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The road to Hana is a beautiful and long drive. Worth doing once.
Jim “The Travel Organizer,” who last wrote about Maui’s “upcountry“, Hong Kong, Austin, San Antonio, Valley of Moon, California, Dubrovnik, Croatia, Split, Croatia, Krk, Croatia, Koper, Slovenia, Mendocino County, California, Auckland, Oslo, the small German town of Speyer and Deidesheim, Oahu, Napa Valley, Venice, Singapore, Bangkok, Sonoma County and Myrtle Beach, and here are his tips should you decide to make the drive
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What has 617 white knuckle turns, 56 one-lane bridges, steep drop-offs and some of the world’s most spectacular scenery in a distance of just 52 miles? Answer? The road to Hana – which appears first on Travel + Leisure’s list of “America’s Most Scenic Roads.” This destination report is arranged by (sometimes non-existent) mile markers on the way from Paia town on Maui’s north shore to the Kipahulu Visitors’ Center of Haleakala National Park near the eastern tip of this island paradise and back.
- I have included the Hawaiian directional terms “mauka” and “makai” because you may find them used locally without explanation; “mauka” means “on the mountain side” of the road and “makai” means “on the ocean side.”
- This drive makes for a long day; we left our lodging in Wailuku at 6:00am and didn’t get back to Paia town until 5:00pm.
- Whatever you do, don’t underestimate this road! It is tiring (especially if you drive it roundtrip in one day!); the constant back-and-forth steering motion can become almost hypnotic.
- Build in plenty of stops to appreciate the scenery and break up the drive.
Mile marker 22.6 (both sides): Pua’a Kaa Wayside Park
Although you can view a waterfall (mauka) at this stop, I’ve included it primarily for two reasons: (1) ample paved parking (makai) makes it easy to get out and stretch your legs after driving about halfway to your turnaround destination and (2) this is one of the few stops with restroom facilities along the road to Hana.
Mile marker 44.8 (mauka): Wailua Falls
Wailua Falls has been called Maui’s “most photographed waterfall.” This 80 foot cascade past Hana town is supposed to be easy to spot but we drove right by it on the outbound portion of our journey because we passed by the unpaved parking area (makai) when there were no other cars there and before any vendors had set out their handicrafts.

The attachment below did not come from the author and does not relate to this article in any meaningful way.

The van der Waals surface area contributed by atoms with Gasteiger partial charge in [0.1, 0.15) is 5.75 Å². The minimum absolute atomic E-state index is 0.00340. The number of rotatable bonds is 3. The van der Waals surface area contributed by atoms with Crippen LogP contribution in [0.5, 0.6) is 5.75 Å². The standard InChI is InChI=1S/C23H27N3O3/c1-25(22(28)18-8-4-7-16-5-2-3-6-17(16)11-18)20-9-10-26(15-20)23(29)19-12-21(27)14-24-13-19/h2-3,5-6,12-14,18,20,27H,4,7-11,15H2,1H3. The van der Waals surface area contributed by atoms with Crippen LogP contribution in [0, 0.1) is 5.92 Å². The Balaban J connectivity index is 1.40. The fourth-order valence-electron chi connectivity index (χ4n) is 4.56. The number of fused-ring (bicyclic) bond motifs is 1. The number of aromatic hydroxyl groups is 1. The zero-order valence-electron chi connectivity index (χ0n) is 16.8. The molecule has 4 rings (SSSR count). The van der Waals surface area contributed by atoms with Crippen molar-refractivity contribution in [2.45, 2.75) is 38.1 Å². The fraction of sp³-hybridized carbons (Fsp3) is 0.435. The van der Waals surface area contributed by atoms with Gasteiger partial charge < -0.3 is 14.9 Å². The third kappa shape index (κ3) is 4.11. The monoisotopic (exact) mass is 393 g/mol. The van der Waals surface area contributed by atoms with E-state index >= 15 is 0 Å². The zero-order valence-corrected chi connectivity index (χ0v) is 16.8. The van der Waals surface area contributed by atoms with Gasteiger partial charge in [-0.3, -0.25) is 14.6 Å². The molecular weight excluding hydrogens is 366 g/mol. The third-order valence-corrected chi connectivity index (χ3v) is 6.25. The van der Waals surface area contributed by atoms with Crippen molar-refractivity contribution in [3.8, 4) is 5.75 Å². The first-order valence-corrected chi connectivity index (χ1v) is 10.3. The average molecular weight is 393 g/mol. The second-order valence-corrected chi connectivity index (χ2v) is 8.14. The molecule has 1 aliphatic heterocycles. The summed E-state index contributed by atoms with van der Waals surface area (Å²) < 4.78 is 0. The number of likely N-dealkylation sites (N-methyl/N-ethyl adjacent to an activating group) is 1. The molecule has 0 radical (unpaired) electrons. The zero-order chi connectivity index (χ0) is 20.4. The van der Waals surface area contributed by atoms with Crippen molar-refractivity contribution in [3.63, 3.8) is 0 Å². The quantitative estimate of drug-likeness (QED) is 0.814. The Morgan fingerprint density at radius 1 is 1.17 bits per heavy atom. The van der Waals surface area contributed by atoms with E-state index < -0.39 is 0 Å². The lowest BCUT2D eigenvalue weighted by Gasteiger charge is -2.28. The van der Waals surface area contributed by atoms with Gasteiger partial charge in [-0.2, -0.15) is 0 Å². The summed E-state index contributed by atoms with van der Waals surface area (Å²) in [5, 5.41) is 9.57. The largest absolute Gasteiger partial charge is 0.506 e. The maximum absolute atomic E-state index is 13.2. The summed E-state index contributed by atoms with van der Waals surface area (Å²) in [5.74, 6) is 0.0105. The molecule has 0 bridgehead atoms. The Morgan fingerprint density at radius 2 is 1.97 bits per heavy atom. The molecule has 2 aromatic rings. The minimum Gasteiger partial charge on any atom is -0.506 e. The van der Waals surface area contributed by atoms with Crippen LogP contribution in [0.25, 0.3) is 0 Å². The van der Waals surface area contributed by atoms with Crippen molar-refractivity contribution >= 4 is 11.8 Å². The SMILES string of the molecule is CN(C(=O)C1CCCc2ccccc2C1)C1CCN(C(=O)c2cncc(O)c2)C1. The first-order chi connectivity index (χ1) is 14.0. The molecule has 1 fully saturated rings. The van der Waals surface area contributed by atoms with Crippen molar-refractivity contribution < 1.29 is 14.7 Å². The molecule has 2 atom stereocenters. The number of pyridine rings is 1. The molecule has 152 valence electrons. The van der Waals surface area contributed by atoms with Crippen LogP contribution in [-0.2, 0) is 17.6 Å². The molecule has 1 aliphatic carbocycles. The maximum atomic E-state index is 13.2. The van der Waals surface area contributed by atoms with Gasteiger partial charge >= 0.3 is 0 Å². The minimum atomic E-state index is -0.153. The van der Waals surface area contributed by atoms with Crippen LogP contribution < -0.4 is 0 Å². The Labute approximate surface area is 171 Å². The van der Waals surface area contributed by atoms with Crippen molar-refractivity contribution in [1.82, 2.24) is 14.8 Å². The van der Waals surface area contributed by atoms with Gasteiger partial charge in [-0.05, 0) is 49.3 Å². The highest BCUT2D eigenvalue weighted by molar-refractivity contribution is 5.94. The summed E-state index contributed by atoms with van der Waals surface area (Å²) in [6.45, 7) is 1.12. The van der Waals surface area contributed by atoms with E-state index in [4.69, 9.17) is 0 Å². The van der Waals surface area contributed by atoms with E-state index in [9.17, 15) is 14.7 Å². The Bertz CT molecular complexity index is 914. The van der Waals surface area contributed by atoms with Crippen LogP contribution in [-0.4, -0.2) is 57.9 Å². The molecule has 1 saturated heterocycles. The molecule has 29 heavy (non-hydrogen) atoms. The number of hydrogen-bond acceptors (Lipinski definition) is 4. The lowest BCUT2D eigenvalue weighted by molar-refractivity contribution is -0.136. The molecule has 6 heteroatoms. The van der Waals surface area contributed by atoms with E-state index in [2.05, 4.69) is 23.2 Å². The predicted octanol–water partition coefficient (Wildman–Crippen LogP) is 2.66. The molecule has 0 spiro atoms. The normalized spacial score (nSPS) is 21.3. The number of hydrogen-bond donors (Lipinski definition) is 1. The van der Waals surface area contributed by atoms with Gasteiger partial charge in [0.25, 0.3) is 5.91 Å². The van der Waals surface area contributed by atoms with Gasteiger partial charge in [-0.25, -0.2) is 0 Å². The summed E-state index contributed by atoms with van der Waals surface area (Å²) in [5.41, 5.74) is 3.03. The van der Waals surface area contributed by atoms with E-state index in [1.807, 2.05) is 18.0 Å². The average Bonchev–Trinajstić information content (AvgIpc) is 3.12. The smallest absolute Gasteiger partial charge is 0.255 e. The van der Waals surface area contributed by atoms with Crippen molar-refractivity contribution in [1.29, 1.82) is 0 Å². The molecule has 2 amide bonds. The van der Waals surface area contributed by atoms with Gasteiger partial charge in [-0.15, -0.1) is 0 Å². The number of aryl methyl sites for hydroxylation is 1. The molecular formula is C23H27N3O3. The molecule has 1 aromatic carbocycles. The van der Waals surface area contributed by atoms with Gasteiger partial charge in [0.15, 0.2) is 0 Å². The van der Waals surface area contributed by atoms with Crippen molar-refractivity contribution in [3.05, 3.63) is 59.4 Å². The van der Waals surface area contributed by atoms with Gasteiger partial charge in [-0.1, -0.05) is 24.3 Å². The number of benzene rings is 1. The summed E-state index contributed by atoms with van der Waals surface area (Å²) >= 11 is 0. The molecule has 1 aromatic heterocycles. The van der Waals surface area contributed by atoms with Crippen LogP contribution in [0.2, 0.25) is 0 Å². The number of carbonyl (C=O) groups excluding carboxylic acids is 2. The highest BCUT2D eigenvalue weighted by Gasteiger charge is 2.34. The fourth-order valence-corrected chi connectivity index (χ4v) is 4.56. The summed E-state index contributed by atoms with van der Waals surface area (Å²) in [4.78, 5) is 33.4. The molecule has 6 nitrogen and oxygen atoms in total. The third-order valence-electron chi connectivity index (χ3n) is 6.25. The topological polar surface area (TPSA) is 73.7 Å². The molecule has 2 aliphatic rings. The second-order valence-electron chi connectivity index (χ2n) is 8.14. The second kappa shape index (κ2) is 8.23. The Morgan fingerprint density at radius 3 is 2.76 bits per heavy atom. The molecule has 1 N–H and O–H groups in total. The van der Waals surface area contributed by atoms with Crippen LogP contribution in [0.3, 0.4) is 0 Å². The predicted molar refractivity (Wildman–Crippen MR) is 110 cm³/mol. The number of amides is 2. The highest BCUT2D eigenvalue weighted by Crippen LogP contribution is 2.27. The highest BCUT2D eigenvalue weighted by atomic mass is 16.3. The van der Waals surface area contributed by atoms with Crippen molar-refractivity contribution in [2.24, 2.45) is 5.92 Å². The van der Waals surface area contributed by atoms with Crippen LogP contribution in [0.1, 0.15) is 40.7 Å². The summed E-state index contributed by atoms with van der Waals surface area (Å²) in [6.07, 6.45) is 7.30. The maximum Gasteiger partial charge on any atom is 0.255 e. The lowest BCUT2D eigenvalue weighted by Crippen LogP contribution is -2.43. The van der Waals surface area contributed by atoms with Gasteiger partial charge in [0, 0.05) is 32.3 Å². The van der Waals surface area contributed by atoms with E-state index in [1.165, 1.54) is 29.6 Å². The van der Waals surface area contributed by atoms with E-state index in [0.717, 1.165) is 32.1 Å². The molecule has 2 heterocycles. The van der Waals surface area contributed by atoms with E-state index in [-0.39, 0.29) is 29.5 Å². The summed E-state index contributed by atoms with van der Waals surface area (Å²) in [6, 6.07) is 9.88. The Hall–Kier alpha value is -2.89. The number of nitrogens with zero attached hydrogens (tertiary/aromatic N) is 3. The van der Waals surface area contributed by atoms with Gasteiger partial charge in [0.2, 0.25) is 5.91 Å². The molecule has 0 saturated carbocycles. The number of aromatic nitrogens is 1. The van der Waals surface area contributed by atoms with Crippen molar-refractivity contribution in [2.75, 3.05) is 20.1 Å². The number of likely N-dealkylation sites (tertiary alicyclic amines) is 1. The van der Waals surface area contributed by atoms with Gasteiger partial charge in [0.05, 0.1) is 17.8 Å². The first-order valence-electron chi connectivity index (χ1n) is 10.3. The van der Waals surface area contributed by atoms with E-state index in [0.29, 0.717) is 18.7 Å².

Mile marker 42 (makai): Kipahulu Visitors Center, Haleakala National Park
This part of Haleakala National Park was the turnaround spot for our drive. Warning: Continuing past here may violate your rental car contract and even the last mile or two before reaching our destination demonstrates why – the road is pock-marked with holes that can easily throw a car’s suspension out of alignment if not break an axle. Drive slowly, bobbing and weaving as needed! Tips: Having an “America the Beautiful” senior pass saves you the entrance fee of $25/vehicle. If you’re not a senior or are and don’t have the pass, save the receipt for your admission fee. It is good for 3 days so you could also plan to visit the summit of Haleakala for no additional cost. The primary attractions here are the two trails:
Kuloa Point Trail
You may find this trail referred to as Ohe’o Gulch (actually the name of the valley through which the stream feeding the waterfalls flows) or the Seven Sacred Pools (a name coined by a hotelier to promote tourism). This unique geological feature was formed by Pipiwai Stream flowing over alternating layers of very hard lava deposited on top of softer rock over eons of volcanic activity. The result is a picture-perfect cascade of relatively shallow waterfall-fed pools (there are many more than 7 when water levels are high!) capped by one of the bridges on the road to Hana (pictured here).